The following was shared during mass at St Joan of Arc church in Minneapolis, MN on the last day of the South to North delegation visiting from Tierra Nueva 2, Guatemala. Read the St Joan of Arc blog for a day-by-day account.
Retreat participants at the end of the delegation.
My name is Rita Nohner and I am a long time parishioner at St. Joan of Arc. Since my husband Jeff and I first traveled on delegation to Guatemala in 2006, we have been actively involved in this very powerful ministry, which is grounded in solidarity.
This solidarity fosters mutual understanding and a commitment to peace and justice among people in the United States and Central America. Delegation travel to the North and South with home stays is an essential aspect in enhancing awareness and understanding, and nurturing closer relationships.
This week we have been experiencing a South to North delegation with the women you see before you. Miriam and Alba, our delegates, will share with us their experiences from this past week, and Carrie Stengel, our amazing Sister Parish director, who lives and works in Guatemala, will translate for them.
We are sure their story will inspire and move you.
This year, we celebrate the 25th anniversary of the relationship between St Joan of Arc and Tierra Nueva 2 in Guatemala.
When the first delegation from St Joan of Arc arrived, they visited us in our homes. We had never had this experience, having someone who was not family visit us. Our friendship grew, we talked about what we could do together and we fell in love. We even made engagement rings.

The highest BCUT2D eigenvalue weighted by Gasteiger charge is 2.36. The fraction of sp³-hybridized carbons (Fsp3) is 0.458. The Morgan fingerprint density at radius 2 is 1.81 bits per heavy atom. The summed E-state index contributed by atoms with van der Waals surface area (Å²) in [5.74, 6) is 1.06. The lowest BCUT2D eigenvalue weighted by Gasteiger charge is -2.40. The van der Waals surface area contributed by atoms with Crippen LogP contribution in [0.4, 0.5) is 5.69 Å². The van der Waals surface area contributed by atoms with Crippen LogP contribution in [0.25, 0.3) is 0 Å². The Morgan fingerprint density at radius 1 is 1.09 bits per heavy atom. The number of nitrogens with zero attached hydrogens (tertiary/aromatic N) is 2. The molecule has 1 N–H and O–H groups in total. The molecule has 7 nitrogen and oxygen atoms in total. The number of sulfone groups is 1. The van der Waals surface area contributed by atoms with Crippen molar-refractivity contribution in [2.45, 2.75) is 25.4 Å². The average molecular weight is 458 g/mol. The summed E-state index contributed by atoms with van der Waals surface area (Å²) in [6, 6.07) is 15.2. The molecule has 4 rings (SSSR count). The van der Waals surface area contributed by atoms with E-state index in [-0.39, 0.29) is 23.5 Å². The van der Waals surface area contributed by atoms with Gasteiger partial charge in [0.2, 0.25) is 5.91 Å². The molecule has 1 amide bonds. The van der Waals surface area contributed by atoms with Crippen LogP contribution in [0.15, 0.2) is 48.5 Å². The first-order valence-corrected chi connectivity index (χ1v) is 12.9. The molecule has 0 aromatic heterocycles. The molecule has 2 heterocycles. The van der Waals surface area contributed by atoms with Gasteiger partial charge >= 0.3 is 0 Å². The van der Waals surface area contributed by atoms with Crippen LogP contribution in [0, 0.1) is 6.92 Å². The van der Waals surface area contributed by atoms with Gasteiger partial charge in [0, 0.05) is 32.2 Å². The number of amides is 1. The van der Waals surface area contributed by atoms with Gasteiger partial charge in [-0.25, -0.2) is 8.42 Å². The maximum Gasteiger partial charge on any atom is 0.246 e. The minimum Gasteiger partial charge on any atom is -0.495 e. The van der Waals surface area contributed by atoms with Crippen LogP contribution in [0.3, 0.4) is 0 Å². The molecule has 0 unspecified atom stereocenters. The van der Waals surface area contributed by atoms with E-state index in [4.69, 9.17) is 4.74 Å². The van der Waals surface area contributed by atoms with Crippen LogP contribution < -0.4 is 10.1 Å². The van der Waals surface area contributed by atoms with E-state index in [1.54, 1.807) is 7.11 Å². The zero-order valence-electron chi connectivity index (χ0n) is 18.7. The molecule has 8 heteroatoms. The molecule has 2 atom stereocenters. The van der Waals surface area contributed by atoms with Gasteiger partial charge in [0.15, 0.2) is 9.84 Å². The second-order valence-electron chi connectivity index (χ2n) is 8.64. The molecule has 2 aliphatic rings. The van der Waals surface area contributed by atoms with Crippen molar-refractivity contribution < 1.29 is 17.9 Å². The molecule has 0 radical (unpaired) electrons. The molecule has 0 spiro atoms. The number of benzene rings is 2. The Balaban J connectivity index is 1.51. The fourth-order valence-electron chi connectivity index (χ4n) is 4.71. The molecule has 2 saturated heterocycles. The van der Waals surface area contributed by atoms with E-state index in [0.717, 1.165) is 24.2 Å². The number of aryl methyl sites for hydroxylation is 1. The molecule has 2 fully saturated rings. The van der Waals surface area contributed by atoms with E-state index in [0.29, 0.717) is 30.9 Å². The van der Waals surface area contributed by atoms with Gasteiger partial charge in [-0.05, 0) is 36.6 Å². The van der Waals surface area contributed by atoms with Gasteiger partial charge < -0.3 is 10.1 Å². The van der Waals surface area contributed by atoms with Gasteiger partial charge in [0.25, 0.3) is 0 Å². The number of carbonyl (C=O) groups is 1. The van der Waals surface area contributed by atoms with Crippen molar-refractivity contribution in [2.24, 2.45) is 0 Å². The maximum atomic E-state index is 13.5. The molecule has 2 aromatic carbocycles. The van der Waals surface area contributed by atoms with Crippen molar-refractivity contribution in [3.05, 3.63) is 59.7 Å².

We remember when we came here; we saw how the women of St Joan of Arc were active leaders in the church. We saw how they spoke in public and they inspired us. I remember Auri telling me: “We need to learn how to do that.” At one point, Mindy from St Joan of Arc volunteered as our audience to prepare for a presentation. Over time, our relationship deepened, and we started the women’s project to train women in our community. Women who used to be depressed, some who did not often leave their home, they now come to the women’s group. Those who received the workshops years ago are now the leaders of the group. Now we see the women of our community serving in the church and speaking in public like I am today.
Delegates speak about their experiences during mass.
This relationship has helped us grow in our faith. We have prayer partners and our shared Bible study. We are comforted to know that you pray for us and that we pray for you, we are connected through prayer and the presence of Jesus in our lives. This week when we went to Mass in the morning, it was so intimate. We felt very close to God and all of you. We did not understand everything that Father Jim said, but the mass was like having a very good cup of coffee, or eating a plate of tortillas with beans and cream: it is not much (mass was not very long), but it is delicious and just what we needed.